The letter cited “corporate landlords” and “anti-competitive forces” that are making it more difficult for renters to find affordable housing. The concern is that with more corporate owners, price collusion is a risk when pricing information is being gathered from other properties in such an immediate way and then used to set a particular price on a rental unit.

“As institutional investors’ housing portfolios have grown, so too has their power to set rents
as competition in certain housing markets dwindles. Following the financial crisis of 2008, the
presence of intuitional investors, particularly in the single-family housing space, has grown
steadily at about 3 percent each year since 2010,” the senators wrote.

Software, from companies such as RealPage, uses an algorithm to make recommendations to apartment owners about setting a price using internal supply and demand and rents offered by other properties. The goal is to make as much money as possible.

“I find that reprehensible. I don’t like that strategy. Yes, we could do it, and we would get away with it because 10 years ago, we would have 300 vacants. Today, we have waiting lists everywhere. We are not special; everyone has waiting lists. Because of that waiting list, people say, ‘Hey, I can charge more and more,’ and they can. But I want a long-term relationship with our residents. I don’t want them to be here because I am holding them hostage because they have nowhere else to move to. I want them to want to be here,” Simon said.

There are over 49.5 million rental units in the U.S., according to the U.S. Census. According to RealPage’s website, its software is used by over 4 million units, or about 8 percent of housing units, and growing.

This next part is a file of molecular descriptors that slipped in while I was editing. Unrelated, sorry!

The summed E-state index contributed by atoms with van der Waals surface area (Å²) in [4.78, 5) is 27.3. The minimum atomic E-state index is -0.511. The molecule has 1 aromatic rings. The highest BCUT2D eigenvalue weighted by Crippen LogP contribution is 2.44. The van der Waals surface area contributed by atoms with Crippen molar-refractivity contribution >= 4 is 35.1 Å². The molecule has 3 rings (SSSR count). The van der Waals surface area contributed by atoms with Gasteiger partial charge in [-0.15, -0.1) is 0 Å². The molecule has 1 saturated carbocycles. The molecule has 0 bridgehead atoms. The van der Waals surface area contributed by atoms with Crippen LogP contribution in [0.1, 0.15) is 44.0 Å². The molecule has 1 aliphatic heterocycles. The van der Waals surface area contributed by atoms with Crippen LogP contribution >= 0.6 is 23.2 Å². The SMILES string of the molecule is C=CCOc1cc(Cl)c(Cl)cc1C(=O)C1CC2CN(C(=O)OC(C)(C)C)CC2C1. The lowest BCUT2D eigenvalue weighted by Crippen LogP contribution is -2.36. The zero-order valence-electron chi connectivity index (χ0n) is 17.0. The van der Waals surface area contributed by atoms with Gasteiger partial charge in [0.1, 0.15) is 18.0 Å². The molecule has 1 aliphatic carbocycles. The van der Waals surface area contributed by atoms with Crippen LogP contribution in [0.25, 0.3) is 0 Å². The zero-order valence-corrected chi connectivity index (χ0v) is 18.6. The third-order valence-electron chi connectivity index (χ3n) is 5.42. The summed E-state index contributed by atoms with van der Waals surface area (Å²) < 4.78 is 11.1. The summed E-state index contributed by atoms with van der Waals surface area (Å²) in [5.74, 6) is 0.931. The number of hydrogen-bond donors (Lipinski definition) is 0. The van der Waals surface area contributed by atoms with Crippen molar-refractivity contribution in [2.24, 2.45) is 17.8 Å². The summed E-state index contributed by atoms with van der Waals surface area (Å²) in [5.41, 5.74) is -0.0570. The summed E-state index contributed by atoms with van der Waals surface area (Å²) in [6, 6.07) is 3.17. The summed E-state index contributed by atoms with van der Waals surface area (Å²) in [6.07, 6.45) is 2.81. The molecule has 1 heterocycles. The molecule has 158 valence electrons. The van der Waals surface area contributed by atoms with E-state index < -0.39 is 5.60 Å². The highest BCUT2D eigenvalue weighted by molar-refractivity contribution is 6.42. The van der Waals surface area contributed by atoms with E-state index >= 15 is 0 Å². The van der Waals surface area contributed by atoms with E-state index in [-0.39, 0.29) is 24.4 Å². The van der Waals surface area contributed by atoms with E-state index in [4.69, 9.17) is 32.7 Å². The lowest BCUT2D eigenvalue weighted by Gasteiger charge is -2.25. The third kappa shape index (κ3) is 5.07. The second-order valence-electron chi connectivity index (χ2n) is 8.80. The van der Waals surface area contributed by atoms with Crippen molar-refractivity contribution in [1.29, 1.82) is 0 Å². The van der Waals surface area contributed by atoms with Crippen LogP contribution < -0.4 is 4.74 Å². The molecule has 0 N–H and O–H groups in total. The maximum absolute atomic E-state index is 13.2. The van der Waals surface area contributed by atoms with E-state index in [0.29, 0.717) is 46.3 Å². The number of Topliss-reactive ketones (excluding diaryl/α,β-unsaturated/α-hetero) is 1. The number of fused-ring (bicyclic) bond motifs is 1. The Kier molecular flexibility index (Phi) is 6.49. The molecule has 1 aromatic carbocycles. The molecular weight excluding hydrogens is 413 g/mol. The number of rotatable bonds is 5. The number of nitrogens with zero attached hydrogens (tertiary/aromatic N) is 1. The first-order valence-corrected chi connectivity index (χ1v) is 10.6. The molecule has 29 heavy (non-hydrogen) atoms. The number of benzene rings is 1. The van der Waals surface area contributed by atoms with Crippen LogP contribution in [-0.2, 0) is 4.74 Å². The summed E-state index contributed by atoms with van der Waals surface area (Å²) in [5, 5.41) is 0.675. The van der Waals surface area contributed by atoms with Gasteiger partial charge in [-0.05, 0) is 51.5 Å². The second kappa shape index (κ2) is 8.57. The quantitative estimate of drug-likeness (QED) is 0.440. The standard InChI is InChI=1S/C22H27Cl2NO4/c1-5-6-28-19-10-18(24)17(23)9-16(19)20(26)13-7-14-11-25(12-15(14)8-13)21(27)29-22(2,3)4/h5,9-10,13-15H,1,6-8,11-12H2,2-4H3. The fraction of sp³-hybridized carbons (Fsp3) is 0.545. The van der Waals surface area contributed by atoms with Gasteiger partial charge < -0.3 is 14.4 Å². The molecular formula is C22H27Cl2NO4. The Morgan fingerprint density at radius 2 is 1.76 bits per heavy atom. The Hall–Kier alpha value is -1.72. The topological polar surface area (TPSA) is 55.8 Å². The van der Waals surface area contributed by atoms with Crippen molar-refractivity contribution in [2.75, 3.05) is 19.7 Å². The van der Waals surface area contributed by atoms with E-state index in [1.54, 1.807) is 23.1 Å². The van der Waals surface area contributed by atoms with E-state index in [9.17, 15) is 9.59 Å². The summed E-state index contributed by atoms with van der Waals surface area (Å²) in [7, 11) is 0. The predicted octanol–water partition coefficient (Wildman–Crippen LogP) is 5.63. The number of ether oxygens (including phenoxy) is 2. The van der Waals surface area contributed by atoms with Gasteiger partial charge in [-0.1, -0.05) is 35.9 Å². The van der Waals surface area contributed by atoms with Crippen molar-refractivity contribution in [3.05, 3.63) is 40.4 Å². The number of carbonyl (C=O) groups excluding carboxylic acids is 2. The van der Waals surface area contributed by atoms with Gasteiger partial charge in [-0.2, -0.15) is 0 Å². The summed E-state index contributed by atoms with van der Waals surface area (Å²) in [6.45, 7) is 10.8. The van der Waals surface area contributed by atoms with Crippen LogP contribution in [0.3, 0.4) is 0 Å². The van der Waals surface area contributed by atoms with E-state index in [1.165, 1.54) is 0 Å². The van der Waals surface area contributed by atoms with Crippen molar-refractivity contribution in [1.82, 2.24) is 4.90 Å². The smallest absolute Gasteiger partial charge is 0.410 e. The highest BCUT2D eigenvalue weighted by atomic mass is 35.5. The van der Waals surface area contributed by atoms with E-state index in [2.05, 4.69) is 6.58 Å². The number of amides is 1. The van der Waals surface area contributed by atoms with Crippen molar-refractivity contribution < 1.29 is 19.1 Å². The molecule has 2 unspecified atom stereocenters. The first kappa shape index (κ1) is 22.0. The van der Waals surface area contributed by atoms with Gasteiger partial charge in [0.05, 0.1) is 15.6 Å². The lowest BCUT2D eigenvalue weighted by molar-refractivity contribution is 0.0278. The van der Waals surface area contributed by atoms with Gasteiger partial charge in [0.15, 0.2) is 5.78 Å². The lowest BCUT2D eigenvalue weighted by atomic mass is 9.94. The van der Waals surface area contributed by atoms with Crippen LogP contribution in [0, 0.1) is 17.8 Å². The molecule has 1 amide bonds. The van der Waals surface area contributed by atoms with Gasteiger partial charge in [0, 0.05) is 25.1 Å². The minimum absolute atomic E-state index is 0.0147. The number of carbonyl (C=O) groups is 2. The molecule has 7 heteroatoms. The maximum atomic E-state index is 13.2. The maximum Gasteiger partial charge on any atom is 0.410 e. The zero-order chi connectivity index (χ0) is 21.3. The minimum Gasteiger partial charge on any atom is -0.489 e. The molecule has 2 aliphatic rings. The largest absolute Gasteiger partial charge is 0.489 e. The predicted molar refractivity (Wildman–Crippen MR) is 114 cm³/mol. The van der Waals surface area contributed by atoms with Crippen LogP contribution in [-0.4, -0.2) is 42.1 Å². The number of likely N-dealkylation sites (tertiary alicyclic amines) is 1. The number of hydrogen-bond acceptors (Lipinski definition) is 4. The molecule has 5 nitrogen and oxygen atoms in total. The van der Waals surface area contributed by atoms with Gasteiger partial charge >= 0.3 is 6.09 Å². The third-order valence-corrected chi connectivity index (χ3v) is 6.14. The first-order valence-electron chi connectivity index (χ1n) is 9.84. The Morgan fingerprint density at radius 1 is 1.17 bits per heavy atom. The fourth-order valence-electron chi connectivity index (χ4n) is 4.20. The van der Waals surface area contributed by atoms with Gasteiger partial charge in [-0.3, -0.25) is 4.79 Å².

Quick rental price fluctuations are nothing new, but the practice has been on steroids since the pandemic. According to Rent.com, prices have dipped recently but are still not where they were before they increased by 14% over the last two years and 25% since 2019, adding almost $250 a month to rent bills.

“A lot of landlords, in our opinion, heard about, ‘Hey, everybody is raising prices,’ so we started seeing crazy rent increases from our competitors — $100 bucks, $150 bucks a [month]. Where historically, they would be maybe $25 a year, give or take. I think they felt that this was a good time to institute aggressive rent increases because they could — because everybody else was doing it,” Simon said.

In July, the median rent in Ohio was $1,406, 1.7% higher than last year and 1.18% higher than in June.

You will see more price fluctuations in bigger cities. If you plan to move, keep in mind that pricing tends to tick higher in the summer until about mid-September when people tend to put off a move until after winter. That’s when prices could dip. According to Apartments.com, a rental property you couldn’t afford in June could decrease enough for you to afford by February.

Also, the day of the week or the time of the month that you look for a rental unit could impact the price, according to Apartments.com, sometimes even by the time of day, all thanks to technology.

Simon said his company sets a price and it stays that price for about one year. When asked if he thinks prices will stabilize or come down, he said would only happen if there is a major job loss that would force people to leave the area or if new apartments are built, creating more inventory.

“More building, more capacity comes online and people build apartments, which may happen, but historically, Youngstown is not the place for new apartments. There have only been a handful in the last 30 years, unlike busier cities where there is building year-round. Here, we just don’t have the capacity,” Simon said.

This is part of a series of stories that WKBN is looking into involving local housing issues in the Valley. Do you have a housing issue that you’d like us to look into? Send us your information here.